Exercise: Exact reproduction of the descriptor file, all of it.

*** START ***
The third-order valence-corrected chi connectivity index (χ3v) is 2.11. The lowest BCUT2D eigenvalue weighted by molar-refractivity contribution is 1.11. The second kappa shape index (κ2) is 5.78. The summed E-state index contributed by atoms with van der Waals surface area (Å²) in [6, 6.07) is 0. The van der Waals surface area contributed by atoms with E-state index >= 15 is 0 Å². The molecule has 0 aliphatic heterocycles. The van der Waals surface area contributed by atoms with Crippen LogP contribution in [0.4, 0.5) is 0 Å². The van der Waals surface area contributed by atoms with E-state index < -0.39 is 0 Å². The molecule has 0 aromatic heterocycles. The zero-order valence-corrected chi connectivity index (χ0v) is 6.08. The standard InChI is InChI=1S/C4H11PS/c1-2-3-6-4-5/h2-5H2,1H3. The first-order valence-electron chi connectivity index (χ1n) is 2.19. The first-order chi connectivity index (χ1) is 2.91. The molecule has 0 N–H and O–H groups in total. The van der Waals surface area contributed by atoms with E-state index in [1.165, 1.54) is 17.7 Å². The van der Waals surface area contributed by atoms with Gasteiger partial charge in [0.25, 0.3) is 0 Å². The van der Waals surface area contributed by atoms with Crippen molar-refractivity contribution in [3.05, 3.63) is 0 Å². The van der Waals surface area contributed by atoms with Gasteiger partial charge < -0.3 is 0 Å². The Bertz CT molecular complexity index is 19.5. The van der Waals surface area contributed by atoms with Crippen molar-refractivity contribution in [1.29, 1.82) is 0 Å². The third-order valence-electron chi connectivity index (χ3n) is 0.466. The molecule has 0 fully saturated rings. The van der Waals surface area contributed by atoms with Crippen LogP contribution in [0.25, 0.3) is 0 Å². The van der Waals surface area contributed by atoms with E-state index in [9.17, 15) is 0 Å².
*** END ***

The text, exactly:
The third-order valence-corrected chi connectivity index (χ3v) is 2.11. The lowest BCUT2D eigenvalue weighted by molar-refractivity contribution is 1.11. The second kappa shape index (κ2) is 5.78. The summed E-state index contributed by atoms with van der Waals surface area (Å²) in [6, 6.07) is 0. The van der Waals surface area contributed by atoms with E-state index >= 15 is 0 Å². The molecule has 0 aliphatic heterocycles. The van der Waals surface area contributed by atoms with Crippen LogP contribution in [0.4, 0.5) is 0 Å². The van der Waals surface area contributed by atoms with E-state index < -0.39 is 0 Å². The molecule has 0 aromatic heterocycles. The zero-order valence-corrected chi connectivity index (χ0v) is 6.08. The standard InChI is InChI=1S/C4H11PS/c1-2-3-6-4-5/h2-5H2,1H3. The first-order valence-electron chi connectivity index (χ1n) is 2.19. The first-order chi connectivity index (χ1) is 2.91. The molecule has 0 N–H and O–H groups in total. The van der Waals surface area contributed by atoms with E-state index in [1.165, 1.54) is 17.7 Å². The van der Waals surface area contributed by atoms with Gasteiger partial charge in [0.25, 0.3) is 0 Å². The van der Waals surface area contributed by atoms with Crippen molar-refractivity contribution in [3.05, 3.63) is 0 Å². The van der Waals surface area contributed by atoms with Gasteiger partial charge < -0.3 is 0 Å². The Bertz CT molecular complexity index is 19.5. The van der Waals surface area contributed by atoms with Crippen molar-refractivity contribution in [1.29, 1.82) is 0 Å². The third-order valence-electron chi connectivity index (χ3n) is 0.466. The molecule has 0 fully saturated rings. The van der Waals surface area contributed by atoms with Crippen LogP contribution in [0.25, 0.3) is 0 Å². The van der Waals surface area contributed by atoms with E-state index in [9.17, 15) is 0 Å².